Long-term studies are a particularly good way of filling in the gaps in order to better understand the benefits and risks of smartphones in the lives of children and adolescents. One of these is also Camerini’s most important work to date: for the Mediaticino project, the scientist collected longitudinal data between 2014 and 2021 in collaboration with schools in Ticino, one aim of which was to examine whether mobile, digital media contributes to young people’s well-being– including during the pandemic. The cohort comprised more than 1,000 schoolchildren who were ten years old when the project started. Once a year they completed a questionnaire, and at the end of the school year their answers were linked to their report grades as an indicator of their academic performance. Camerini and her team also collected longitudinal data from the children's parents in order to better understand and take account of their family circumstances.

To enable her to continue the project after 2018, Camerini then received her first project grant from the Swiss National Science Foundation. “My motto was to move out of my comfort zone and try out new methods! I thought about how we could not only investigate the technical advances, but also use it for our own research.” For the project that was ultimately renamed “Mediaticino2.0”, alongside the surveys she also tracked the smartphones of the now 14-year-olds, gaining objective data on how often they were using them and for how long. This mix of methods was unique at the time in Switzerland, particularly due to the sensitive issue of tracking young people’s smartphone use.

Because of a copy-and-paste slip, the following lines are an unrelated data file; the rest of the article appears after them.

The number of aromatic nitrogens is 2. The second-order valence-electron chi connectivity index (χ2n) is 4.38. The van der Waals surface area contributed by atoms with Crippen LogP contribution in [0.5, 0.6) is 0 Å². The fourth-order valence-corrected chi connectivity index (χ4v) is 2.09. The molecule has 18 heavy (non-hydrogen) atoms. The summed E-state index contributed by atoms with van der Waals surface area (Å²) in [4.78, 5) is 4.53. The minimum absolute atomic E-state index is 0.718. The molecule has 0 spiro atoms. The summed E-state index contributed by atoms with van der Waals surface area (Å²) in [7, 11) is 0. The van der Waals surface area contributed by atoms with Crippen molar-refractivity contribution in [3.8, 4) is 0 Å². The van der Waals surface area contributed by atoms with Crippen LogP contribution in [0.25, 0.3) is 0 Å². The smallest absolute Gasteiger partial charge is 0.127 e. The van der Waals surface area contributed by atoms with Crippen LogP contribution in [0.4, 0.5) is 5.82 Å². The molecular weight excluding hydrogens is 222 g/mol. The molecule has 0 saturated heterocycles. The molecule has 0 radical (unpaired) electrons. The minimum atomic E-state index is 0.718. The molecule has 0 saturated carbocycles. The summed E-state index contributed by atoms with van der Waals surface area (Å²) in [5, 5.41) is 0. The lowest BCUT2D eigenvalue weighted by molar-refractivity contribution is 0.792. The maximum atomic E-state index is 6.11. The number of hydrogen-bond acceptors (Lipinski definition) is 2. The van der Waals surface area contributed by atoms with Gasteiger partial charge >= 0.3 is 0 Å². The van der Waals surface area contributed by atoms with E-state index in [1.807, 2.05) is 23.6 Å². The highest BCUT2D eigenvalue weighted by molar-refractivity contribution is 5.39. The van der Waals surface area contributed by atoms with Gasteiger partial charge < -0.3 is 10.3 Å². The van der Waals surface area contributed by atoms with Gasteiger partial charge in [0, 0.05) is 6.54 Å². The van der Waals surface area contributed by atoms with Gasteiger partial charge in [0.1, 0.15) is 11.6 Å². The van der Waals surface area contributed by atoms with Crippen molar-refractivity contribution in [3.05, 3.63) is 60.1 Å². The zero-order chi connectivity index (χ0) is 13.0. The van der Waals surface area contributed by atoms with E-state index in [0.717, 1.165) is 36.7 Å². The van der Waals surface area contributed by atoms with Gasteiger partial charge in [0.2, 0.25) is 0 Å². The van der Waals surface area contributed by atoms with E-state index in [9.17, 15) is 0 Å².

Digital detox brings little benefit

So what’s the conclusion? Those who use their smartphones a lot are quickly deemed problematic by our society. However, the study showed that it is not necessarily screen time that is the issue but, as the researcher says, more a case of how often it is used. You could be reading a digital book for two hours at a time. “It’s more problematic when you keep looking at your smartphone at short intervals, thus interrupting other activities. Constantly checking for new messages or social media feeds can affect your concentration and lead to conflicts with others,” explains Camerini. Her research also showed that using the Internet for a variety of purposes and balancing online and offline activities is good. During the pandemic especially, young people were able to stay in touch through the Internet and maintain a certain amount of normality outside of their family, whether by chatting in small WhatsApp groups or attending virtual classrooms – using digital devices helped them to feel better.

“I therefore don't think much of classic time limit rules,” says Camerini. “The same goes for the digital detox,” that is to say a strict break from your smartphone for a period of time. "A detox works for substances that you want to give up permanently, such as nicotine, alcohol or drugs. Smartphone use is something completely different.” She is therefore working with various parties to develop strategies that could lead to better self-control among children and young people. This is because the primary difference between them and adults is their level of self-discipline, which can only be developed over time.

In her own family life, Camerini focuses on a small number of fundamental things in order to train this self-control with her own children. Here, she believes it is very important to set priorities: when you are talking to someone, don't be looking at your phone. Smartphones are banned at the dining table. Homework must be done before you can relax on the tablet. Parents should not leave their children to manage this responsibility alone. And they don’t need to have the Ferrari of smartphones when they learn how to use it. “When buying a child’s first phone, preferably start off with a device with just a few functions.” When can her son look forward to getting his own smartphone? “When I think he’s ready,” says Camerini. That includes not losing the device.